Some of the sides on offer.

Foodkit Delivery

I realised after I ordered that we would be out on the night we were getting the food delivered, but the company was happy to put extra ice in the box for us. We took everything out when we got home and it was all still safely chilled.

The meat (and icepack) was in a completely sealed silver bag, which we needed scissors to open. The rest of the ingredients were in Farro Fresh shopping bags, grouped by meal. A plastic sleeve contained a thank you letter, the recipe instructions for each food kit, and an ingredients checklist. It was then that I discovered the Balti chicken curry did not come with rice, though it wasn't an issue as we have plenty of rice on hand anyway.

Contents of box delivered.

Meal #1: Ray's Thai Fish with Cucumber and Peanut Salad

We decided to start with the fish meal on the assumption that it wouldn't last as long, even though it was intended for 4 people and we would end up needing several days to finish it. There was a very generous portion of fish supplied, and we were surprised that the rice was raw, given the foodkit was in the Express category. The first instruction on the recipe was, of course, to cook the rice (we cheated and used a rice cooker, which took us around 40 minutes—supposedly it takes only 25 minutes on the stovetop).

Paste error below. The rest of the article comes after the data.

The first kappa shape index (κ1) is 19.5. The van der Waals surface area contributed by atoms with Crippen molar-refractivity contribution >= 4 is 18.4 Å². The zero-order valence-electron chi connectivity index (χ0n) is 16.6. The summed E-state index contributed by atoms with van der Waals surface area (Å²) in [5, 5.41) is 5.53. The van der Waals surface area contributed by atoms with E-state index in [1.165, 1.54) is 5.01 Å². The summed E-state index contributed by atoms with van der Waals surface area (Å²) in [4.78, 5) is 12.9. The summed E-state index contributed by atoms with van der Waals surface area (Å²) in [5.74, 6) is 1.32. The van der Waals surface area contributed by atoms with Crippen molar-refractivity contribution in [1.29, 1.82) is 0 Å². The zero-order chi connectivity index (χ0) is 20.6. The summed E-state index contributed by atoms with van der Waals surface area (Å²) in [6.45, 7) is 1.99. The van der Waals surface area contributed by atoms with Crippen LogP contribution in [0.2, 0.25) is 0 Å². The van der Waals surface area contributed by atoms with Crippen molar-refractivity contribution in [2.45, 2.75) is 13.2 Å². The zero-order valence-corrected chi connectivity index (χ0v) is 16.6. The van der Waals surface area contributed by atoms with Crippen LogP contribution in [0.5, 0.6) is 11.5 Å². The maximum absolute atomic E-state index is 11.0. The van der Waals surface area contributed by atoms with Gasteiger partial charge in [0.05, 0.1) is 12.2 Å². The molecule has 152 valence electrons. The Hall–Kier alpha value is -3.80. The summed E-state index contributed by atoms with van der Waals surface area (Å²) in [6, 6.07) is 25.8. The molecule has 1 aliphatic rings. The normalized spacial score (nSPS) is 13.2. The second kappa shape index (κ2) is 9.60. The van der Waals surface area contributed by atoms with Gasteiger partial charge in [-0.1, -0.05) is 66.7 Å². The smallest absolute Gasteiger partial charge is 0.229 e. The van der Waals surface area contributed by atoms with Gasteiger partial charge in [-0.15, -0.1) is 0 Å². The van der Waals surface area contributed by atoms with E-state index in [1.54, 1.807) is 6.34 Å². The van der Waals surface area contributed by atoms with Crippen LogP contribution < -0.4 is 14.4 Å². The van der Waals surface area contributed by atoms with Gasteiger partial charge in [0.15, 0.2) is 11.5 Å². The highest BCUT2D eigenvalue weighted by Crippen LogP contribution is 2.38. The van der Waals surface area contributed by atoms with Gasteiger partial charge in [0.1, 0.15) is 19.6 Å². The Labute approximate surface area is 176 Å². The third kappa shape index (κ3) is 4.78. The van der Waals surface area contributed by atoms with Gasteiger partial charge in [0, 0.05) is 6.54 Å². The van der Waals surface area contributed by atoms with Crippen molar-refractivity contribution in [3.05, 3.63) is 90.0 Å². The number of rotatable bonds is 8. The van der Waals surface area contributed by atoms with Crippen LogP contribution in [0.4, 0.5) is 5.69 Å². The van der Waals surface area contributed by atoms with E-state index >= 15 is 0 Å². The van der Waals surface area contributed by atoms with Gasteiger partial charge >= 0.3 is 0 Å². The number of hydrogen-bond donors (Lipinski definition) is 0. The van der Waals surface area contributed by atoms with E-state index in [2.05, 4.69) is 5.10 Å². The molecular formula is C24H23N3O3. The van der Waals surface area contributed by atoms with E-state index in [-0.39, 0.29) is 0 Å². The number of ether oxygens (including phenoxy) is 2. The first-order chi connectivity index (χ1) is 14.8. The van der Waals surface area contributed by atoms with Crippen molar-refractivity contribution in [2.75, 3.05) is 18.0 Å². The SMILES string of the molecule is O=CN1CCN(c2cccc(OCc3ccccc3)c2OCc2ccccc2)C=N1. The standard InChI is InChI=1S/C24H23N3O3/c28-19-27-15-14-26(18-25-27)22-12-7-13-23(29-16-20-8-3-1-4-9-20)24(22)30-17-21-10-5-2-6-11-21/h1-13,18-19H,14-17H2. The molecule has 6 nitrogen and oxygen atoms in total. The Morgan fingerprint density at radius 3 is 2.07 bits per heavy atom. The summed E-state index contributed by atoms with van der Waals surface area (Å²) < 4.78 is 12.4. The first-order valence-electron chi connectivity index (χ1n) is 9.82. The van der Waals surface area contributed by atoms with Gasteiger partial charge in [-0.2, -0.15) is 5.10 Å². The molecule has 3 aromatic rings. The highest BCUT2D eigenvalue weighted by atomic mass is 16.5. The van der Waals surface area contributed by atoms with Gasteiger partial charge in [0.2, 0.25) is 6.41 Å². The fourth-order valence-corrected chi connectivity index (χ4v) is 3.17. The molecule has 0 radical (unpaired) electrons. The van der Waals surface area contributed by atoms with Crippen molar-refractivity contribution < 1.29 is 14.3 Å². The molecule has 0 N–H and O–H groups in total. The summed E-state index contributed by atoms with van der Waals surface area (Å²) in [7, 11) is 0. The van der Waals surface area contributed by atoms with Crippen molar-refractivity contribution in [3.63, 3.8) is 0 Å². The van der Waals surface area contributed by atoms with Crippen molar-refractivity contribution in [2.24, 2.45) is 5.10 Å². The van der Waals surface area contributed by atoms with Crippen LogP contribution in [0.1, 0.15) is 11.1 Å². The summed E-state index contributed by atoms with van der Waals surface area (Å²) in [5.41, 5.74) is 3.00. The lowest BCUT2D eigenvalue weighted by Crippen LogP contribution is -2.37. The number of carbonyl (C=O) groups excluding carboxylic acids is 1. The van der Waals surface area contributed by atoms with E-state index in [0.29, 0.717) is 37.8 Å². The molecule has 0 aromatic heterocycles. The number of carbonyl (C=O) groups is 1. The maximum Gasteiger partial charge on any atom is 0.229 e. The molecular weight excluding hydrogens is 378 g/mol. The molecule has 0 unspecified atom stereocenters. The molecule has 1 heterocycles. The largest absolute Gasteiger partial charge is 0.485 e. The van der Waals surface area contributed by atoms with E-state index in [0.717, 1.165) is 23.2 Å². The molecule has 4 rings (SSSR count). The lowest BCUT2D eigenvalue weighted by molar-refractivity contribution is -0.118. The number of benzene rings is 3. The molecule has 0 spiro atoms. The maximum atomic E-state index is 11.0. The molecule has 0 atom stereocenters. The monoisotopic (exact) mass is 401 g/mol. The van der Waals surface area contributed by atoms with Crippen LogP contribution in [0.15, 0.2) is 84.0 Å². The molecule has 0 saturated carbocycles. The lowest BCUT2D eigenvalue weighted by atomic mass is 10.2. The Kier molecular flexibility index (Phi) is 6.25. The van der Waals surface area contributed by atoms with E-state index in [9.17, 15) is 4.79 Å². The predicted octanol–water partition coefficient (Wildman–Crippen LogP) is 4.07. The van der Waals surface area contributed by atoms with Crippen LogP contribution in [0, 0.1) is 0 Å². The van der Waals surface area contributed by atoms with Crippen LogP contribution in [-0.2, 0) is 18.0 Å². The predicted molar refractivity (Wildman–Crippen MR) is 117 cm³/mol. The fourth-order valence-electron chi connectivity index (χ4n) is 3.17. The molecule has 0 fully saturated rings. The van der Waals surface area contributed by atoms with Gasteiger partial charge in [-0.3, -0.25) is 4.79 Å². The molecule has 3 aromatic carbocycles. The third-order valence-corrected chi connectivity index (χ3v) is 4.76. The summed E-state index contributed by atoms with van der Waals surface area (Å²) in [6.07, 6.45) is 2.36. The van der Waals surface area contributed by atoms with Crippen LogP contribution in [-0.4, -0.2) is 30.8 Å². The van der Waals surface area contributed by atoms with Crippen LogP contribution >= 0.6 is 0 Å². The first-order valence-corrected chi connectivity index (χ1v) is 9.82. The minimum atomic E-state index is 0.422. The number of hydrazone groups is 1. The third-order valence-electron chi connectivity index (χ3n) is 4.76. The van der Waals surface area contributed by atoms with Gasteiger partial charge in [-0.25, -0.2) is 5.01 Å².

Ingredients for Thai fish meal.

The other thing that took a long time was preparing the cucumber for the salad. After scooping out the seeds and dicing the flesh, you let the cucumber sit in salt for 15 minutes before squeezing it dry. I had plenty to do while waiting for it though: chopping the coriander and garlic for the fish marinade, separating and cleaning the leaves of cos lettuce, chopping the peanuts, picking the mint leaves and slicing the tomatoes and limes.

Chopped coriander and garlic on the fish fillets, before marinating.